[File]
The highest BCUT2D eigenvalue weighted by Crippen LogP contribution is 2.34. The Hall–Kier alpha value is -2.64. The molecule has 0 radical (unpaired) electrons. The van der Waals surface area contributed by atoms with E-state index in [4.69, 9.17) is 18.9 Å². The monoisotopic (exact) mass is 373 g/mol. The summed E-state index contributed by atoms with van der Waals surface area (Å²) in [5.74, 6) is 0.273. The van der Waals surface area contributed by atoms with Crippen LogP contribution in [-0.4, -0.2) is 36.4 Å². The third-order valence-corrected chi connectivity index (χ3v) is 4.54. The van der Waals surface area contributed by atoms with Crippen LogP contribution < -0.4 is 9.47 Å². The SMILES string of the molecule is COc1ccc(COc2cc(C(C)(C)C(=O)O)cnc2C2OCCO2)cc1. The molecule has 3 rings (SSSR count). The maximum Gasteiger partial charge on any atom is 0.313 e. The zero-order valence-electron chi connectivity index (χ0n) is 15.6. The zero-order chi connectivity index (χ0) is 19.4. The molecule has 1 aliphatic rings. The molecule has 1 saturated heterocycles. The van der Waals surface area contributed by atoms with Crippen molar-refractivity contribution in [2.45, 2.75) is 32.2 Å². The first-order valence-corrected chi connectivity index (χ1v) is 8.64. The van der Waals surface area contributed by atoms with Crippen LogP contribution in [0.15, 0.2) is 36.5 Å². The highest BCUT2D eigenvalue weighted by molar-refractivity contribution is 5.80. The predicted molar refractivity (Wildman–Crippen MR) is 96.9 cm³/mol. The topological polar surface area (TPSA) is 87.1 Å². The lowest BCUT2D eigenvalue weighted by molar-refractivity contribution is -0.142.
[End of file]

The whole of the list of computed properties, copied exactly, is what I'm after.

The highest BCUT2D eigenvalue weighted by Crippen LogP contribution is 2.34. The Hall–Kier alpha value is -2.64. The molecule has 0 radical (unpaired) electrons. The van der Waals surface area contributed by atoms with E-state index in [4.69, 9.17) is 18.9 Å². The monoisotopic (exact) mass is 373 g/mol. The summed E-state index contributed by atoms with van der Waals surface area (Å²) in [5.74, 6) is 0.273. The van der Waals surface area contributed by atoms with Crippen LogP contribution in [-0.4, -0.2) is 36.4 Å². The third-order valence-corrected chi connectivity index (χ3v) is 4.54. The van der Waals surface area contributed by atoms with Crippen LogP contribution < -0.4 is 9.47 Å². The SMILES string of the molecule is COc1ccc(COc2cc(C(C)(C)C(=O)O)cnc2C2OCCO2)cc1. The molecule has 3 rings (SSSR count). The maximum Gasteiger partial charge on any atom is 0.313 e. The zero-order valence-electron chi connectivity index (χ0n) is 15.6. The zero-order chi connectivity index (χ0) is 19.4. The molecule has 1 aliphatic rings. The molecule has 1 saturated heterocycles. The van der Waals surface area contributed by atoms with Crippen molar-refractivity contribution in [2.45, 2.75) is 32.2 Å². The first-order valence-corrected chi connectivity index (χ1v) is 8.64. The van der Waals surface area contributed by atoms with Crippen LogP contribution in [0.15, 0.2) is 36.5 Å². The highest BCUT2D eigenvalue weighted by molar-refractivity contribution is 5.80. The predicted molar refractivity (Wildman–Crippen MR) is 96.9 cm³/mol. The topological polar surface area (TPSA) is 87.1 Å². The lowest BCUT2D eigenvalue weighted by molar-refractivity contribution is -0.142.